contact lens care

Caring for Silicone Hydrogel Contact Lenses — Part 2

contact lens care
Caring for Silicone Hydrogel Contact Lenses — Part 2

In 1979, the FDA devised a classification system (Groups I, II, III and IV) to aid practitioners in contact lens-solution interaction and care. Interestingly, the four silicone hydrogel contact lens materials fall into two different groups. Most of us agree that they're more alike than not. However, questions remain, such as, "Do they deserve their own, new classification group, or are they dissimilar enough to form three or four new groups?"

Available Silicone Hydrogels

PureVision (balafilcon A, Bausch & Lomb) was the first silicone hydrogel contact lens introduced in the United States (1999). It was temporarily unavailable because of a patent infringement lawsuit by CIBA Vision, but made its return on April 27, 2005 for up to 30 days of continuous wear.

PureVision has a 110 Dk/t for a –3.00D lens and 36 percent water content, placing it in the FDA Group III (low water, ionic). To render the lens surface hydrophilic, PureVision contact lenses undergo plasma treatment that results in a wettable surface that can't be stripped away, which transforms the silicone components on the surface into silicate compounds. These glassy "islands" bridge over the hydrophobic underlying material, forming a permanent part of the lens.

Night & Day (lotrafilcon A, CIBA Vision) also has approval for 30 days of continuous wear. It has a 175 Dk/t and a water content of 24 percent, positioning it in Group I (low water, nonionic). To add hydrophilicity, Night & Day's lens surface undergoes incorporation of plasma, which can't be stripped away from the base material.

O2Optix (lotrafilcon B, CIBA Vision) is a two-week disposable lens approved for up to six nights of extended wear. It's also a Group I lens with a 137 Dk/t and water content of 33 percent. This lens's plasma surface treatment is similar to that of Night & Day's.

Acuvue Advance (galyfilcon A, Vistakon), another silicone hydrogel member of Group I, is a two-week disposable lens with an 86 Dk/t and 47 percent water content. The only silicone hydrogel on the market with UV blocking, its hydrophilicity is provided by Hydraclear, an internal wetting agent.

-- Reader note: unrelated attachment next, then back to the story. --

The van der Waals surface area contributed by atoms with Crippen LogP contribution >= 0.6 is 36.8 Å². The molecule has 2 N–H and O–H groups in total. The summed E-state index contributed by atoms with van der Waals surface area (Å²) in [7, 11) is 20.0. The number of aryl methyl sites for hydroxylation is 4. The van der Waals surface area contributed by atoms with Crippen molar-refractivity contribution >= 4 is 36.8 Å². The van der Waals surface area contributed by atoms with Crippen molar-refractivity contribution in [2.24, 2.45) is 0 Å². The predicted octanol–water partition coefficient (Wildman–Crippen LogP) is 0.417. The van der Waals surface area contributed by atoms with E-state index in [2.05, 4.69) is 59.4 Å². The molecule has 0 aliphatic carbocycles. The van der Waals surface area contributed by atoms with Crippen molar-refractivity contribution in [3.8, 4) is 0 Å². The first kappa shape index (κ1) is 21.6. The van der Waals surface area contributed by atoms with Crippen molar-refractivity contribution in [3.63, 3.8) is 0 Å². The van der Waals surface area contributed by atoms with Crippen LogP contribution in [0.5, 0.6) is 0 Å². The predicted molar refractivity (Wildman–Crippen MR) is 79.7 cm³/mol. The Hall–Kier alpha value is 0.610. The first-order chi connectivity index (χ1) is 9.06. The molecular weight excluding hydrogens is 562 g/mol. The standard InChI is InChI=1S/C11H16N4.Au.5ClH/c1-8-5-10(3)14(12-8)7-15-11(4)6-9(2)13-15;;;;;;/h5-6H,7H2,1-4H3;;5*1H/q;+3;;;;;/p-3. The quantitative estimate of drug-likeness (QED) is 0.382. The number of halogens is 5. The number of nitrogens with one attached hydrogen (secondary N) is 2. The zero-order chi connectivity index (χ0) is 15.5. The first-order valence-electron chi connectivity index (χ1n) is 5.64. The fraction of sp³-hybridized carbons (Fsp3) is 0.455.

Go With What You Know

These materials are so new that we aren't yet aware of all solution-material-eye interactions. For the FDA to approve a contact lens, it need be tested with only one multipurpose solution (of the lens manufacturer's choosing). A solution must be tested with one Group I and one Group IV lens for approval. As written above, even within Group I, silicone hydrogels vary greatly in composition and properties from hydrogels — and from each other.

As a result, it's important to consider that only these solutions have specific approval for use with silicone hydrogel lenses: Opti-Free Express (Alcon), Clear Care (CIBA) and Aquify 5 Minute Multi-Purpose Solution (CIBA). It's imperative in all situations, but especially in this one, to specifically instruct patients to make no substitutions.  We don't know enough yet about all potential interactions.  What we do know, I'll discuss in my next column.

Dr. Gromacki is in group practice in Burke, Virginia, and has served as a faculty member at the University of Michigan Department of Ophthalmology and Visual Sciences.